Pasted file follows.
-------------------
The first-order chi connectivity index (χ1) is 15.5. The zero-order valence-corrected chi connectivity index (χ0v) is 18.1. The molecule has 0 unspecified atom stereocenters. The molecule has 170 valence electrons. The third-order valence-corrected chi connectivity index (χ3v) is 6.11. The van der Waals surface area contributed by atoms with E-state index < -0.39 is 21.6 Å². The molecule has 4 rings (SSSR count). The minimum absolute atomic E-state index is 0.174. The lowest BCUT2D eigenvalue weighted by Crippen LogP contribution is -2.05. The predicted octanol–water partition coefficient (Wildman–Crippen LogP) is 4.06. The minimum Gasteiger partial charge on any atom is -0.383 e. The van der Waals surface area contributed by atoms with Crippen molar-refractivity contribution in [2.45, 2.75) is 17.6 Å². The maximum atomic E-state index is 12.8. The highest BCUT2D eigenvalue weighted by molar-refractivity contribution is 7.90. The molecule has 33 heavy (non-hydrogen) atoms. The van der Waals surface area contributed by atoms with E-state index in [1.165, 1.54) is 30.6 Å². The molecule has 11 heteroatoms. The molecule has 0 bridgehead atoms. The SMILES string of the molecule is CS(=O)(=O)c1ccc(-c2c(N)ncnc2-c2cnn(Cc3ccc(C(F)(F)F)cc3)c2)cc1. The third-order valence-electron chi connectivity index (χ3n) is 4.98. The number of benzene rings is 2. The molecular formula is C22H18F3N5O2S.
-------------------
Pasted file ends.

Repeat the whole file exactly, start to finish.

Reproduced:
The first-order chi connectivity index (χ1) is 15.5. The zero-order valence-corrected chi connectivity index (χ0v) is 18.1. The molecule has 0 unspecified atom stereocenters. The molecule has 170 valence electrons. The third-order valence-corrected chi connectivity index (χ3v) is 6.11. The van der Waals surface area contributed by atoms with E-state index < -0.39 is 21.6 Å². The molecule has 4 rings (SSSR count). The minimum absolute atomic E-state index is 0.174. The lowest BCUT2D eigenvalue weighted by Crippen LogP contribution is -2.05. The predicted octanol–water partition coefficient (Wildman–Crippen LogP) is 4.06. The minimum Gasteiger partial charge on any atom is -0.383 e. The van der Waals surface area contributed by atoms with Crippen molar-refractivity contribution in [2.45, 2.75) is 17.6 Å². The maximum atomic E-state index is 12.8. The highest BCUT2D eigenvalue weighted by molar-refractivity contribution is 7.90. The molecule has 33 heavy (non-hydrogen) atoms. The van der Waals surface area contributed by atoms with E-state index in [1.165, 1.54) is 30.6 Å². The molecule has 11 heteroatoms. The molecule has 0 bridgehead atoms. The SMILES string of the molecule is CS(=O)(=O)c1ccc(-c2c(N)ncnc2-c2cnn(Cc3ccc(C(F)(F)F)cc3)c2)cc1. The third-order valence-electron chi connectivity index (χ3n) is 4.98. The number of benzene rings is 2. The molecular formula is C22H18F3N5O2S.